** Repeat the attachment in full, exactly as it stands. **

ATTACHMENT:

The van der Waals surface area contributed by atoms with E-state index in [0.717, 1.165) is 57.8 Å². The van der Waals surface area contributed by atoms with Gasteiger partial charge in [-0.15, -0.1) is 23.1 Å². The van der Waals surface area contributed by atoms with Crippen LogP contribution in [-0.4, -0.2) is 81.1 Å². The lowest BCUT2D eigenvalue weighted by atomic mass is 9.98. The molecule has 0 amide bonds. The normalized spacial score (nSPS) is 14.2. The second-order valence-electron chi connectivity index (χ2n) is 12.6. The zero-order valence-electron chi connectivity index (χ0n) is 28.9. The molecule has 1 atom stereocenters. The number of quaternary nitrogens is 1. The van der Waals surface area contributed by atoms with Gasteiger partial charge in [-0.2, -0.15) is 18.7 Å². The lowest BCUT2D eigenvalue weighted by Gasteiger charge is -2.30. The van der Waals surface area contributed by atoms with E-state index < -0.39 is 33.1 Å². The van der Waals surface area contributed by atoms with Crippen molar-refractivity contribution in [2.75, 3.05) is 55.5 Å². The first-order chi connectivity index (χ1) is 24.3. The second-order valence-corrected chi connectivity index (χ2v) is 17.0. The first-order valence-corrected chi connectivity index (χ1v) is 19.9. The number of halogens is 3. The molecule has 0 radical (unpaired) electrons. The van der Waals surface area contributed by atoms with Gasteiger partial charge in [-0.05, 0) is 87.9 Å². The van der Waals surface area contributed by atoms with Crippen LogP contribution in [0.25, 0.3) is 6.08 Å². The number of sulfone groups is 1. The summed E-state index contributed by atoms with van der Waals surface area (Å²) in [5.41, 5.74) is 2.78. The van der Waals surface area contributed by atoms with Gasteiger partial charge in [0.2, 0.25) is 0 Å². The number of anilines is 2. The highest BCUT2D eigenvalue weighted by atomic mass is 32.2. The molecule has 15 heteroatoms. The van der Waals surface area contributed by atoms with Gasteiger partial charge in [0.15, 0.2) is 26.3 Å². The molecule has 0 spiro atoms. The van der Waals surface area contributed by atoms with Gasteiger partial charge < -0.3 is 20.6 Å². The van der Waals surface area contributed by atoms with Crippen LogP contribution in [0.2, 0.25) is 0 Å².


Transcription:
The van der Waals surface area contributed by atoms with E-state index in [0.717, 1.165) is 57.8 Å². The van der Waals surface area contributed by atoms with Gasteiger partial charge in [-0.15, -0.1) is 23.1 Å². The van der Waals surface area contributed by atoms with Crippen LogP contribution in [-0.4, -0.2) is 81.1 Å². The lowest BCUT2D eigenvalue weighted by atomic mass is 9.98. The molecule has 0 amide bonds. The normalized spacial score (nSPS) is 14.2. The second-order valence-electron chi connectivity index (χ2n) is 12.6. The zero-order valence-electron chi connectivity index (χ0n) is 28.9. The molecule has 1 atom stereocenters. The number of quaternary nitrogens is 1. The van der Waals surface area contributed by atoms with Gasteiger partial charge in [-0.2, -0.15) is 18.7 Å². The lowest BCUT2D eigenvalue weighted by Gasteiger charge is -2.30. The van der Waals surface area contributed by atoms with E-state index < -0.39 is 33.1 Å². The van der Waals surface area contributed by atoms with Crippen molar-refractivity contribution in [2.75, 3.05) is 55.5 Å². The first-order chi connectivity index (χ1) is 24.3. The second-order valence-corrected chi connectivity index (χ2v) is 17.0. The first-order valence-corrected chi connectivity index (χ1v) is 19.9. The number of halogens is 3. The molecule has 0 radical (unpaired) electrons. The van der Waals surface area contributed by atoms with Gasteiger partial charge in [-0.05, 0) is 87.9 Å². The van der Waals surface area contributed by atoms with Crippen LogP contribution in [0.25, 0.3) is 6.08 Å². The number of sulfone groups is 1. The summed E-state index contributed by atoms with van der Waals surface area (Å²) in [5.41, 5.74) is 2.78. The van der Waals surface area contributed by atoms with Gasteiger partial charge in [0.2, 0.25) is 0 Å². The number of anilines is 2. The highest BCUT2D eigenvalue weighted by atomic mass is 32.2. The molecule has 15 heteroatoms. The van der Waals surface area contributed by atoms with Gasteiger partial charge in [0.15, 0.2) is 26.3 Å². The molecule has 0 spiro atoms. The van der Waals surface area contributed by atoms with Gasteiger partial charge < -0.3 is 20.6 Å². The van der Waals surface area contributed by atoms with Crippen LogP contribution in [0.2, 0.25) is 0 Å².